If either parent is currently paying child support for another child, that child support obligation will be included in your calculation.
MONTHLY WORK-RELATED CHILD CARE COSTS
Reasonable work-related childcare costs are part of the child support calculation. This refers to the cost of day care, nannies or babysitters.
HEALTH INSURANCE PREMIUMS
The out-of-pocket expense to insure each child is recognized by the guidelines. If an employer pays the premiums, then it should not be included on your child support worksheet. If the premium paid is for a family plan, and there is no way to determine how much of the premium goes towards the child’s insurance policy, the amount paid each month should be divided by the number of people on the plan to determine how much of the premium is for the child.
Expenses for special or private elementary or secondary schools to meet a child’s particular educational needs (for instance, if the child is disabled) are considered by the guidelines. Extraordinary expenses can also refer to the cost of transporting the child between the parents’ homes.
FACTORS NOT CONSIDERED
Some fixed expenses that are used in other states for the calculation of child support, such as rent or mortgage, automobile payments, and utilities, are not expressly used in making the child support calculation in this state. Instead, such expenses are implicitly accounted for, as a general matter, in the North Carolina Guidelines amounts. Child support is a payment in an amount to meet the reasonable needs of the child for health, education and maintenance taking into consideration the incomes, childcare costs and health insurance costs, etc. of each party.
How is child support determined if combined gross income is over $300,000?
In such cases, the parties can either negotiate an amount of support that works for both parties, or the parties need to ask the court to decide whether a deviation above the maximum guideline amount is justified under the current situation.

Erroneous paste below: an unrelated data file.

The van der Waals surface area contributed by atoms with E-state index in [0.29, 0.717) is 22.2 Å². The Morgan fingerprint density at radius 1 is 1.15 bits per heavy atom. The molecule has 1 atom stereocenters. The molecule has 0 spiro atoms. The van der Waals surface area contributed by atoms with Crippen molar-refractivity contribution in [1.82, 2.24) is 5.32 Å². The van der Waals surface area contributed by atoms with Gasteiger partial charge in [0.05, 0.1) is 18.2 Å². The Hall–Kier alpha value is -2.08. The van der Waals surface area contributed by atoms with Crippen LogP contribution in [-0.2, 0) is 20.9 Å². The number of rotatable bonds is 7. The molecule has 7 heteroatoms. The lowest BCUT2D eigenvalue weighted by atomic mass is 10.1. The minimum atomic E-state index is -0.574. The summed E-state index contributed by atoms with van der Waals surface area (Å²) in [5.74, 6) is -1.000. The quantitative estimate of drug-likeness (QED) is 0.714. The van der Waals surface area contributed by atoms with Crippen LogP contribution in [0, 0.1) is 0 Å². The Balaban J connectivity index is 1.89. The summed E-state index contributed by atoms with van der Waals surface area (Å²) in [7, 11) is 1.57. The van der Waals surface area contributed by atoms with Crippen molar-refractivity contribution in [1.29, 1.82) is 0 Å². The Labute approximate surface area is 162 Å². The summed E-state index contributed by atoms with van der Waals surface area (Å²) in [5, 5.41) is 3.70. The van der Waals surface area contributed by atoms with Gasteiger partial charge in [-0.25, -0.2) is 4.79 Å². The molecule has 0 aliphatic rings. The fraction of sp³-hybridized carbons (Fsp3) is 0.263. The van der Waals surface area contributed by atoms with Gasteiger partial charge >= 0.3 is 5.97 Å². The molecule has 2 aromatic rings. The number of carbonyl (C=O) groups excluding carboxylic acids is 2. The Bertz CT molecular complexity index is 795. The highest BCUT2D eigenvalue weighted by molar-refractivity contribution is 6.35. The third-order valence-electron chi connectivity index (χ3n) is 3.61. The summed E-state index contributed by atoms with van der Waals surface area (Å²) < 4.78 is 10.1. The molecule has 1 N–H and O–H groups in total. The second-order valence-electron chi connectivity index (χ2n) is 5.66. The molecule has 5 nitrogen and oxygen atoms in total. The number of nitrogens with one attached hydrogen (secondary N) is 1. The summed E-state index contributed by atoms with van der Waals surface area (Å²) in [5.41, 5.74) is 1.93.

How much will I have to pay in child support?
There are four adjustments that can have an impact on the amount of child support owed by a parent. These four factors include: (1) preexisting child support obligations and responsibility for other children; (2) payments for health insurance premiums; (3) work-related childcare costs; and (4) extraordinary expenses for a child’s medical bills, education, transportation and the like. The deduction from gross income for pre-existing obligations refers to the amount an individual is bound to pay pursuant to an existing court order or separation agreement.
The deduction for responsibility for other children refers to the money paid to support other minor children from either the current marriage or a previous one. The health insurance deduction takes into account the employee’s cost to insure the minor child. Work-related childcare costs are deducted at a rate of only 75%, thus taking into account the 25% federal tax credit for childcare. “Work-related” daycare costs include not only those costs related to the parent’s working but also to the parent’s looking for work.
Finally, extraordinary expenses encompass a child’s out of the ordinary medical, educational, and transportation expenses, whether permanent or temporary. If the expenses are short-term, this should be noted on both the worksheet and within any court order.
If I have custody, will I receive child support?
If you have custody of your child, the non-custodial parent will be ordered to pay child support. The paying spouse will be ordered to pay a percentage of his or her gross monthly income. North Carolina has specific guidelines that govern child support payments, but the court has the ability to deviate from these guidelines.
If my ex remarries and has a child, will it affect the amount of support for our children?
Generally, remarriage and the addition of a child with a new spouse will not affect the current obligation of a former spouse. In North Carolina, child support is based upon (1) the combined income of the parties; (2) the number of overnight stays a child has with each parent; (3) expenses for children with special needs; and (4) pre-existing support obligations.
A spouse who wants to lower his support obligation for a child from a previous marriage must seek a modification from the court by filing a motion to deviate. The spouse seeking a modification must show that the support obligation was “unfairly burdensome or unjust.”